James K. Hoffmeier is Professor of Old Testament and Near Eastern Archaeology at Trinity International University, Divinity School (Deerfield, IL). Since 1994, Dr. Hoffmeier has directed the North Sinai Archaeological Project that is devoted to researching and studying Egypt’s frontier during the New Kingdom and how this area may relate to the Israelite exodus from Egypt. Investigations at Tell el-Borg began in 1999, and concluded in 2008. Hoffmeier has consulted for and appeared in a number of TV programs on Egypt and the Bible for the Discovery Channel, the Learning Channel, the History Channel and National Geographic. He is the author of numerous articles and books, including his most recent book The Immigration Crisis: Immigration, Aliens and the Bible (Wheaton: Crossway, 2009).
Bible & Archaeology Fest XX, November 17 – 19, 2017
Where Did the Battles between the Sea Peoples/Philistine and Ramesses III Take Place?
The marvelous carved scenes of the Sea Peoples on the Temple of Ramesses III at Medinent Habu depict both sea and land battles. The most important people group among this coalition were the Philistines who settled in the southern coast of Canaan as neighbors of the Israelites. It may well be that the failed attempt to invade Egypt resulted in their settlement in the southern Levant. The nature and circumstances of the Sea People's origins is a matter of ongoing debate. Traditionally, it has been thought that the Sea Peoples represented a diverse groups of peoples that originated in the Aegean and Anatolian worlds. According to Egyptian records, the Sea Peoples conquered the Hittite empire, moved down the Levantine coast, hit Cyprus and attempted to take Egypt, but were turned back by Ramesses III.
Bible & Archaeology Fest XIX November 18 – 20, 2016
Egyptian Religious Influences on Early Israel
According to the Biblical tradition, the Hebrews spent four centuries in Egypt. While this affirmation has been regularly questioned by many Biblical scholars and archaeologists due to the absence of any direct textual or archaeological evidence to support the Israel-in-Egypt tradition, this presentation examines the evidence that shows the ways Israel’s earliest religious traditions were influenced by ancient Egyptian religion.
Bible & Archaeology Fest XVIII, November 20 – 22, 2015
Akhenaten, Moses & Monotheism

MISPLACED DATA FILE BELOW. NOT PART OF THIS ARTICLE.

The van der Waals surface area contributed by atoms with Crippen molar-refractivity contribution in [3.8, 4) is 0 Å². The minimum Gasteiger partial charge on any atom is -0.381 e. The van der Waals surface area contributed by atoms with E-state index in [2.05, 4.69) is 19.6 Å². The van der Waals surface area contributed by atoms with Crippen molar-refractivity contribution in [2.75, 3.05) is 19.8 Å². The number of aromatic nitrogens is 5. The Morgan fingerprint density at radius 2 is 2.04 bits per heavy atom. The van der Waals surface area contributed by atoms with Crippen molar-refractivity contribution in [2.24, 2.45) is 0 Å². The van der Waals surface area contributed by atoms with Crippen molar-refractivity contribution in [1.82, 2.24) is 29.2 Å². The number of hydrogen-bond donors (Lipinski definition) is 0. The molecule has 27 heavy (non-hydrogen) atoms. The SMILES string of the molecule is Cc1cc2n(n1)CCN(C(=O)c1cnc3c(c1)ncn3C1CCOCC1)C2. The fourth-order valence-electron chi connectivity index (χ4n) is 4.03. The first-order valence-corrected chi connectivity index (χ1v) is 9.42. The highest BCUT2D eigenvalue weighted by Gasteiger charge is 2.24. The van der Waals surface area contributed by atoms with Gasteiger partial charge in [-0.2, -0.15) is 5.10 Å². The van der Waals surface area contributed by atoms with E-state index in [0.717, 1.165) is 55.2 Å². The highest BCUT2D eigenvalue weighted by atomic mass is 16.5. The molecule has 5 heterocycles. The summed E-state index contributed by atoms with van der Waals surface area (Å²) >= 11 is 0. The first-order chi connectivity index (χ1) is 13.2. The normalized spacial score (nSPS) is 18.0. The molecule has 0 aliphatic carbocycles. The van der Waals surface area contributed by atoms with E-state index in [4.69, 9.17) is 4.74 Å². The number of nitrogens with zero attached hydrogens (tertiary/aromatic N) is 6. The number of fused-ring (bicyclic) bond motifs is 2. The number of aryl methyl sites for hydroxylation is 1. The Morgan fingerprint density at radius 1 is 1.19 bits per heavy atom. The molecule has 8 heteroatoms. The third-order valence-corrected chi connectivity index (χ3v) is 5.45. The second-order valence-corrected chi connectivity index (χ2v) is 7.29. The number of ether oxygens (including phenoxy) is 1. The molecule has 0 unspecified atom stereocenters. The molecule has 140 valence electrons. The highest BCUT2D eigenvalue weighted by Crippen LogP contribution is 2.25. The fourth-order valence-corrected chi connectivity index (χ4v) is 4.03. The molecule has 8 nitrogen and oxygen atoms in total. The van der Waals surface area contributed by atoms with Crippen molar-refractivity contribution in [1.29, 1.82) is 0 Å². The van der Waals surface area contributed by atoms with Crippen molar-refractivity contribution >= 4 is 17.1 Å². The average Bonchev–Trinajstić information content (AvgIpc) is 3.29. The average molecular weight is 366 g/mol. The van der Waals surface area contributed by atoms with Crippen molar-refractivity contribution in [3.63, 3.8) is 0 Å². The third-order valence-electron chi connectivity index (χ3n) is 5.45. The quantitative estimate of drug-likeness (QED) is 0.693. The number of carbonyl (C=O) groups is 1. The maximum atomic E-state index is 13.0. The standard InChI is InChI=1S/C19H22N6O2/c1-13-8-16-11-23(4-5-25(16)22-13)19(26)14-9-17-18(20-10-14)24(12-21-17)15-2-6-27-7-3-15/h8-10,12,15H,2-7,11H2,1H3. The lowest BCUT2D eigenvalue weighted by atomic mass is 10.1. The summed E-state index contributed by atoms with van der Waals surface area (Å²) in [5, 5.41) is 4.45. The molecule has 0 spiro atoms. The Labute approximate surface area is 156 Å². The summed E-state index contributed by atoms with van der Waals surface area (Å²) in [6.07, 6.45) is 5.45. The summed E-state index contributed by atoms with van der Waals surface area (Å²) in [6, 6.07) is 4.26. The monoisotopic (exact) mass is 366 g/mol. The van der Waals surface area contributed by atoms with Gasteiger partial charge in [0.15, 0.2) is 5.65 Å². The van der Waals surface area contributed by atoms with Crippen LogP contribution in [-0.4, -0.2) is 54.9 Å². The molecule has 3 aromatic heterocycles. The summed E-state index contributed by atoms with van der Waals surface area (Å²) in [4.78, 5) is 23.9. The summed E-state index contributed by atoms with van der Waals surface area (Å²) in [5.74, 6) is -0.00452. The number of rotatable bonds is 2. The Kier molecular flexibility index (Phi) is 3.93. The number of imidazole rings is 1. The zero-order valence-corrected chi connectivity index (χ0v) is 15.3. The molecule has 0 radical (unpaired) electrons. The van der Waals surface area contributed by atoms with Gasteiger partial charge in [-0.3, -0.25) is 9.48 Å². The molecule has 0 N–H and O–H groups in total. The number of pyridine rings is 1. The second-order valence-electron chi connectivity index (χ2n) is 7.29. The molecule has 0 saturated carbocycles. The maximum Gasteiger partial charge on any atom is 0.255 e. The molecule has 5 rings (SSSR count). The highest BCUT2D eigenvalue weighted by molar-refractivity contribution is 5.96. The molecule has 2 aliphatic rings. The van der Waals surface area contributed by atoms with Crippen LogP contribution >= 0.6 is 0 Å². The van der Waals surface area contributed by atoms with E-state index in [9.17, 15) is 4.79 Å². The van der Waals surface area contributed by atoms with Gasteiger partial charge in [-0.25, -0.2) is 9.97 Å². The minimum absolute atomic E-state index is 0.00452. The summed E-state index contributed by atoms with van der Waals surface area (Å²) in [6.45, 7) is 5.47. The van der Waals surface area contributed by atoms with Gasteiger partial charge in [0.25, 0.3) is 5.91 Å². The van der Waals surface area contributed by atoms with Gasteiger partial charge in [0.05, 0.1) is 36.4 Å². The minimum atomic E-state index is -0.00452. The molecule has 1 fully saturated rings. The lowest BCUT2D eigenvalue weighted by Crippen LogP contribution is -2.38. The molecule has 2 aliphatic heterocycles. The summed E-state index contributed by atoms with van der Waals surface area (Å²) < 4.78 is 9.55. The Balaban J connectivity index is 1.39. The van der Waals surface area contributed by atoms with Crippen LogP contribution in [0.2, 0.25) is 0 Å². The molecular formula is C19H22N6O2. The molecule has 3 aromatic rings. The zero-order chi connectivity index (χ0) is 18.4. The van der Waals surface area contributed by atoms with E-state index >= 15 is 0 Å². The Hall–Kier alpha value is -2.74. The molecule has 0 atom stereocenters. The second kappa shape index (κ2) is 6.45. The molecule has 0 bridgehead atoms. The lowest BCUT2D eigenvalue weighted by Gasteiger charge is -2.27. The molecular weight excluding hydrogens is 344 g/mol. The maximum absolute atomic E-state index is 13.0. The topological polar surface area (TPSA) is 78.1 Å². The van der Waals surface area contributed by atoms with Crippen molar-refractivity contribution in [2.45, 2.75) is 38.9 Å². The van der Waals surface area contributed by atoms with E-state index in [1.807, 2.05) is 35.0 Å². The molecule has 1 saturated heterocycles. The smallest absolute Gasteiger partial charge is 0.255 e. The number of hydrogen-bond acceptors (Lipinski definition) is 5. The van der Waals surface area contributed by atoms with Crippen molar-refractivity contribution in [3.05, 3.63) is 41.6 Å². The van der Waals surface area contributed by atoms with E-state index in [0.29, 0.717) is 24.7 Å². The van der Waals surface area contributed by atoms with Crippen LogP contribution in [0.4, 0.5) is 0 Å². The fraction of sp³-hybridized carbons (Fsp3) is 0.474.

Akhenaten was not, as is often said, a radical advocating a different religion, but rather a primitivist: that is, one who reaches back to a golden age. This lecture suggests that Akhenaten was a genuine convert to the worship of Aten, the sole creator God, based on the Pharaoh's own testimony of a theophany, a divine encounter that launched his monotheistic religious odyssey. Thus this religious revolution presents something new that is rooted in something old. Akhenaten's inspiration was the Old Kingdom (2650-2400 B.C.), the great pyramid age, when the sun-god Re/Atum ruled as the unrivaled head of the Egyptian pantheon. Through a careful reading of key texts, artworks, and archaeological studies, this presentation also explores the Atenist religion's possible relationship to Israel's religion, offering a close comparison of the hymn to the Aten to Psalm 104. This lecture is based on the new book Akhenaten and the Origins of Monotheism (Oxford University Press, 2015).
Bible & Archaeology Fest XV, November 16 - 18, 2012
Egypt in Jeremiah’s Day: Friend or Foe?
This lecture explores some of the different ways in which Egypt figures in the Book of Jeremiah. First there is the political-military reality of the day, in which Egypt is seen as a potential counterbalance to Babylon, but is rightly shown to be an unreliable ally. Second, because of this reality, Egypt figures in Jeremiah’s messages in different ways. Third, Egypt also serves as a place of refuge for Judeans in the early 6th century and beyond. Jeremiah not only comes to Egypt, but he also prophesies to the diaspora community scattered from Egypt’s farthest north to its southern border. In the end, according to the prophet, Egypt was not a reliable support, and in fact was not to be trusted.
Bible & Archaeology Fest XII, November 20 - 22, 2009
Exploring David’s Strange Antics after Defeating Goliath.
The story of David and Goliath is surely one of the best-known dramatic narratives in the Bible. Biblical scholars and archaeologists have been investigating the duel from the perspective of archaeology, especially concentrating on the weaponry involved. One aspect of the story that has not been sufficiently studied and clarified is found in 1 Samuel 17:54, which reads, “David took the head of the Philistine and brought it to Jerusalem; but he put his armor in his tent.” These rather enigmatic statements will be the focus of this talk. We will examine the significance of removing Goliath’s head to Jerusalem, a Jebusite stronghold, and attempt to resolve the question of “whose tent” was taken and why. By carefully examining the text of 1 Samuel 17:54 and offering some contextual data about ancient near eastern military practices, we will attempt to illuminate what was behind David’s strange antics after slaying the Philistine champion.
Selected Articles by James Hoffmeier
Selected Books by James Hoffmeier
- The Archaeology of the Bible
- Israel in Egypt: The Evidence for the Authenticity of the Exodus Tradition
- The Immigration Crisis: Immigrants, Aliens, and the Bible
- Ancient Israel in Sinai: The Evidence for the Authenticity of the Wilderness Tradition
- Faith, Tradition, and History: Old Testament Historiography in Its Near Eastern Context